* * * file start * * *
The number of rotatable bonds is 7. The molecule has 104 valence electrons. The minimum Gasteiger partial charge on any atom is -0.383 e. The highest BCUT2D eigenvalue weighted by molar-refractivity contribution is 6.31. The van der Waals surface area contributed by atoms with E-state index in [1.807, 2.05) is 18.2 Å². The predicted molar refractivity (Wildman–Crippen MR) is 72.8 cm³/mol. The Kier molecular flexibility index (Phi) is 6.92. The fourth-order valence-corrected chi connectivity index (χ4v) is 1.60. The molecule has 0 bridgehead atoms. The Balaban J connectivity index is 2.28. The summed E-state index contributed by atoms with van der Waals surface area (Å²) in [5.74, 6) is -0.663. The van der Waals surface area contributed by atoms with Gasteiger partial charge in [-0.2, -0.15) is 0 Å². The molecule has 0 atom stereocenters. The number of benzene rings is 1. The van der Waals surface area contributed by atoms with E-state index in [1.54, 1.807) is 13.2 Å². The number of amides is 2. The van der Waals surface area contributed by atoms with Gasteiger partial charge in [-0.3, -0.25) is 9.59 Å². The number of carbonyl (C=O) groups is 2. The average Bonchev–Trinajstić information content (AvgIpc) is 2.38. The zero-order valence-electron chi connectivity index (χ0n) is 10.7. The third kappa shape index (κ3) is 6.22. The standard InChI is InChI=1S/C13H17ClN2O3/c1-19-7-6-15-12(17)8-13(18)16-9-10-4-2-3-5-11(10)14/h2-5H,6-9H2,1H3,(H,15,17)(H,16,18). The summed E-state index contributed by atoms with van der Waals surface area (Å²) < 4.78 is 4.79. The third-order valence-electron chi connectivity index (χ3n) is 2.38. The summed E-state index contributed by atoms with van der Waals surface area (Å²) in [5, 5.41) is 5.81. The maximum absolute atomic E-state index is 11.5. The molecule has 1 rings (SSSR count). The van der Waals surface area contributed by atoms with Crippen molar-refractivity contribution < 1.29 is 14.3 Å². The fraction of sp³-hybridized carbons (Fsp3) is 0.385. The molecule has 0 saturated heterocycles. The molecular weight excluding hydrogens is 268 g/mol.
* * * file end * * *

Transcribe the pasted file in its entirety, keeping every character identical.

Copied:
The number of rotatable bonds is 7. The molecule has 104 valence electrons. The minimum Gasteiger partial charge on any atom is -0.383 e. The highest BCUT2D eigenvalue weighted by molar-refractivity contribution is 6.31. The van der Waals surface area contributed by atoms with E-state index in [1.807, 2.05) is 18.2 Å². The predicted molar refractivity (Wildman–Crippen MR) is 72.8 cm³/mol. The Kier molecular flexibility index (Phi) is 6.92. The fourth-order valence-corrected chi connectivity index (χ4v) is 1.60. The molecule has 0 bridgehead atoms. The Balaban J connectivity index is 2.28. The summed E-state index contributed by atoms with van der Waals surface area (Å²) in [5.74, 6) is -0.663. The van der Waals surface area contributed by atoms with Gasteiger partial charge in [-0.2, -0.15) is 0 Å². The molecule has 0 atom stereocenters. The number of benzene rings is 1. The van der Waals surface area contributed by atoms with E-state index in [1.54, 1.807) is 13.2 Å². The number of amides is 2. The van der Waals surface area contributed by atoms with Gasteiger partial charge in [-0.3, -0.25) is 9.59 Å². The number of carbonyl (C=O) groups is 2. The average Bonchev–Trinajstić information content (AvgIpc) is 2.38. The zero-order valence-electron chi connectivity index (χ0n) is 10.7. The third kappa shape index (κ3) is 6.22. The standard InChI is InChI=1S/C13H17ClN2O3/c1-19-7-6-15-12(17)8-13(18)16-9-10-4-2-3-5-11(10)14/h2-5H,6-9H2,1H3,(H,15,17)(H,16,18). The summed E-state index contributed by atoms with van der Waals surface area (Å²) < 4.78 is 4.79. The third-order valence-electron chi connectivity index (χ3n) is 2.38. The summed E-state index contributed by atoms with van der Waals surface area (Å²) in [5, 5.41) is 5.81. The maximum absolute atomic E-state index is 11.5. The molecule has 1 rings (SSSR count). The van der Waals surface area contributed by atoms with Crippen molar-refractivity contribution < 1.29 is 14.3 Å². The fraction of sp³-hybridized carbons (Fsp3) is 0.385. The molecule has 0 saturated heterocycles. The molecular weight excluding hydrogens is 268 g/mol.